There’s no specific dollar amount or percentage you can apply to every case, so you’ll have to use your judgment in terms of what constitutes a fair but effective punishment for any given MAP violator.

You might want to establish a given amount or percentage of advertising-dollar withholding for each type of violation and then consistently use those amounts whenever you have to enforce your MAP policy, with any retailer. This way you can help protect your company from being viewed as playing favorites with one retailer over another — which could also land you on the wrong side of antitrust law.

 

Fourth, be careful about how you publicize your reseller pricing enforcement efforts.

Finally, one mistake manufacturers make — often entirely innocently — is in how they publicize their enforcement successes against MAP violators.

It’s fine to issue press releases, write blogs or tell industry reporters about your efforts to stop grey-market or unauthorized resellers from getting their hands on your inventory and sellingg it online without your permission.

Those reseller pricing enforcement efforts are all perfectly legal, because — assuming you have an authorized dealer program or some other network that retailers must apply for to sell your products — you can target unauthorized retailers as aggressively as you wish. They don’t have your approval to represent your products in the first place, after all.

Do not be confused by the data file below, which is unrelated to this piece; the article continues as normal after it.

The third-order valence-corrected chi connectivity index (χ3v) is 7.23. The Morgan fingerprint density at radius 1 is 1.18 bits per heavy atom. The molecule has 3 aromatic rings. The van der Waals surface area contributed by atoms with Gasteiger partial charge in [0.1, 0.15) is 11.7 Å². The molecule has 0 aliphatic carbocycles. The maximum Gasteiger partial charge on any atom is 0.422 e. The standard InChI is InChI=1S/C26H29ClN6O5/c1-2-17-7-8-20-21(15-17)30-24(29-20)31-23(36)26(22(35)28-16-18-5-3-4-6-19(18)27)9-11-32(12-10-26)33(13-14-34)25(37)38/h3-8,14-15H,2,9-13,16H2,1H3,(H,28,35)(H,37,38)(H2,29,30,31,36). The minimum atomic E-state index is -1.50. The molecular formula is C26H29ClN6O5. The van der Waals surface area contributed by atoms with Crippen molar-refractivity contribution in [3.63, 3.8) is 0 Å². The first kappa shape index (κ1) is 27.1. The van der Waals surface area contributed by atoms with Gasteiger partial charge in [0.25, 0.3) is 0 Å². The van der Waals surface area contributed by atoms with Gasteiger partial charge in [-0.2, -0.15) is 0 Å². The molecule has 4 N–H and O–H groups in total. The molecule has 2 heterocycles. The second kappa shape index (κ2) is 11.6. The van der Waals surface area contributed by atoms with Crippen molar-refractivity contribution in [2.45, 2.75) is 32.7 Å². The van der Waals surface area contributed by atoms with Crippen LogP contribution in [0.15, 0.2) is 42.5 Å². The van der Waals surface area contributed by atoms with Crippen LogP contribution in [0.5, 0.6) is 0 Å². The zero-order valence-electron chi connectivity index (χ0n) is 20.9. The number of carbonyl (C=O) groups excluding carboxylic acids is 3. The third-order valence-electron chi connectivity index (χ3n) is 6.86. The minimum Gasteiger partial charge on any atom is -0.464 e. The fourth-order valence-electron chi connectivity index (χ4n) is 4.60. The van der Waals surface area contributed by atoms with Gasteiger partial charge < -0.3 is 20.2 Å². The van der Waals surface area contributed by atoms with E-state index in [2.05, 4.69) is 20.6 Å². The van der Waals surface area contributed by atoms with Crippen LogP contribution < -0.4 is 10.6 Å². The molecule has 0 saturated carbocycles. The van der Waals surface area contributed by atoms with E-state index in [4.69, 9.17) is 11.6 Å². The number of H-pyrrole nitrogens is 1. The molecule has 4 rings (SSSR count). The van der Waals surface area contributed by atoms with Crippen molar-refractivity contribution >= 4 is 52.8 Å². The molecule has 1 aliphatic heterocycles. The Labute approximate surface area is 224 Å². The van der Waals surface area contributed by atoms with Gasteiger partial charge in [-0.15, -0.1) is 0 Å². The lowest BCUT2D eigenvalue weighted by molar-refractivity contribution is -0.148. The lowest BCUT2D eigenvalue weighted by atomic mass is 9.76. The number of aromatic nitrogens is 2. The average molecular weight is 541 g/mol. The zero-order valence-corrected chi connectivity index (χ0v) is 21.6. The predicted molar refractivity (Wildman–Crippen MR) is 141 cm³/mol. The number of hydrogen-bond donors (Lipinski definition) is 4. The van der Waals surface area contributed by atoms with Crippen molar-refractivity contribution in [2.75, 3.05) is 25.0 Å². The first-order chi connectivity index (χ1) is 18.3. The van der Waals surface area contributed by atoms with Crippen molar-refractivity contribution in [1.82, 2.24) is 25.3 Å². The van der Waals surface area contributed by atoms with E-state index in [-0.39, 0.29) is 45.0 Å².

But if you publicize your success in taking down an authorized retailer in your network who violated your MAP policy — even if you don’t mention the reseller by name — you are putting yourself at some legal risk. That’s because a court or an antitrust regulator could view such a public action as coercion — publicly punishing and humiliating one of your retail partners as a way of forcing compliance from the rest of your resale network.

Violating your MAP policy is just one way resellers can undermine your brand and your company’s bottom line. To learn about other threats to watch out for, sign up for our free webinar: 13 Tricks that Rotten Resellers Use to Devastate Your Brand’s Value.

 

And if you’d like help developing your MAP program, we can help you today.